10. Under single-payer, say goodbye to medical bankruptcies in the United States.
According to Physicians for a National Health Program and U.S. Sen. Elizabeth Warren (D-Mass.), more than 62 percent of the more than 2.2 million personal bankruptcies in the United States are due to medical expenses.
This problem does not just touch those with health insurance. Many of those who need to file for bankruptcy due to medical costs had health insurance coverage. Single-payer health care would provide health care for all and ensure that no one goes bankrupt due to illness.
This video explains the problem and the solution very well.
9. If it’s good enough for the royal baby, George Alexander Louis, it’s good enough for the United States.
Here’s my previous blog on this topic.
8. Single-payer would cover everyone.
I believe health care is a right – not a privilege reserved for the wealthy. Regardless of how much you have in your wallet, you would have access to doctors and hospitals under a single-payer system. In the wealthiest nation in the history of humanity, it is the least we can do.
7. If members of Congress tried to shut down the government to defund single-payer, they would be defunding health care coverage for themselves and their families.
Unless members of Congress and their families participate directly in a particular health care system, they can hold it hostage for political gain. Case in point: 60 members of Congress recently sent a letter to their leadership requesting that House Speaker John Boehner (R-Ohio) shut down the government if the administration doesn’t “defund” Obamacare. If those representatives and their families received their health care through a single-payer system, they would be less inclined to defund it.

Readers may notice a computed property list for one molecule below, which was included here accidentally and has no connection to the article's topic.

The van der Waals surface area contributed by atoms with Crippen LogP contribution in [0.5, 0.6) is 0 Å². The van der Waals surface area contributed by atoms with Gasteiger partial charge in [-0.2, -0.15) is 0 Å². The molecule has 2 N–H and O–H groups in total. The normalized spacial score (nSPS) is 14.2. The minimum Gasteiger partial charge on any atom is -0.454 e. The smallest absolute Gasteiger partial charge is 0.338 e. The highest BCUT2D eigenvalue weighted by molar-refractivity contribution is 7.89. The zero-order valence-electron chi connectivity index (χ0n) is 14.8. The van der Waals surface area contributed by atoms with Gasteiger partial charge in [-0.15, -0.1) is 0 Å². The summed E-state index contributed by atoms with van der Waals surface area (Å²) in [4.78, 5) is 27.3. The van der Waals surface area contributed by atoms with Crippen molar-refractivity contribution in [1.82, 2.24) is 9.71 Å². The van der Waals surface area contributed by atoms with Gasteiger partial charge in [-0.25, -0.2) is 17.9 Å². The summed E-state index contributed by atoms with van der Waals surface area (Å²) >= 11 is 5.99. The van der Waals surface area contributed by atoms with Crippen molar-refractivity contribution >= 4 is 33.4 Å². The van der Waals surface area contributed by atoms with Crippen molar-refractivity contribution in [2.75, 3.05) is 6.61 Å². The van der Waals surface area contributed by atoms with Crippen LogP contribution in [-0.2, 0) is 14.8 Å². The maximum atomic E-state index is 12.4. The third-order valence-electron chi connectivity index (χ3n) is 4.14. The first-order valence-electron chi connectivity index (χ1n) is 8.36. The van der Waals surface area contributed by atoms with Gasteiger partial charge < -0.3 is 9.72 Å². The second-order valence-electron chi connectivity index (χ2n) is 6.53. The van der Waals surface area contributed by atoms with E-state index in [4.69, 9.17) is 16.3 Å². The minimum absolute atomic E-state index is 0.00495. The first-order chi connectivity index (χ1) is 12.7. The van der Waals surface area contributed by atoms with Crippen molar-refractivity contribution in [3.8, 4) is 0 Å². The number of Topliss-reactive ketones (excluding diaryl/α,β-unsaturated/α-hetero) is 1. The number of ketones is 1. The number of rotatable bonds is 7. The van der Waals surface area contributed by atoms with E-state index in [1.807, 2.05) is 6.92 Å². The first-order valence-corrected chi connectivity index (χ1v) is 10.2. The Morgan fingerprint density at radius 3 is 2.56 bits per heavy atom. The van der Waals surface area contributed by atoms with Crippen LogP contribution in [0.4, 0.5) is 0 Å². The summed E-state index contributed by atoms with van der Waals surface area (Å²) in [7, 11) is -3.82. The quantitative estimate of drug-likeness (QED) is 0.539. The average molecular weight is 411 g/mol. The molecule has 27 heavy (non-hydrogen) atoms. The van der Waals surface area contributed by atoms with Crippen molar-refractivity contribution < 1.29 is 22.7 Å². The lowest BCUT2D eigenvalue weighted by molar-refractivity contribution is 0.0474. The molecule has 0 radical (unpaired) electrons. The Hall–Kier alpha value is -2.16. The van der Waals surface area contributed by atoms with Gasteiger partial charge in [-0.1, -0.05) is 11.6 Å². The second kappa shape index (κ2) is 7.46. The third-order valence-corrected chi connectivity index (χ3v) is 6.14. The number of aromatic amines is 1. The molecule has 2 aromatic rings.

6. It works well in other countries.
Dozens of other industrialized countries can’t all be wrong. Their people live longer, their child mortality rate is lower and they have unrestricted access to maternity care. This is an example of where we could learn something from studying how other countries provide health care.
5. Transitioning to a single-payer system would save billions of dollars.
If the United States was able to move away from its private health insurance system, we could save more than $400 billion a year in administrative costs. Further savings could be obtained by adopting European-style drug pricing and provider payments.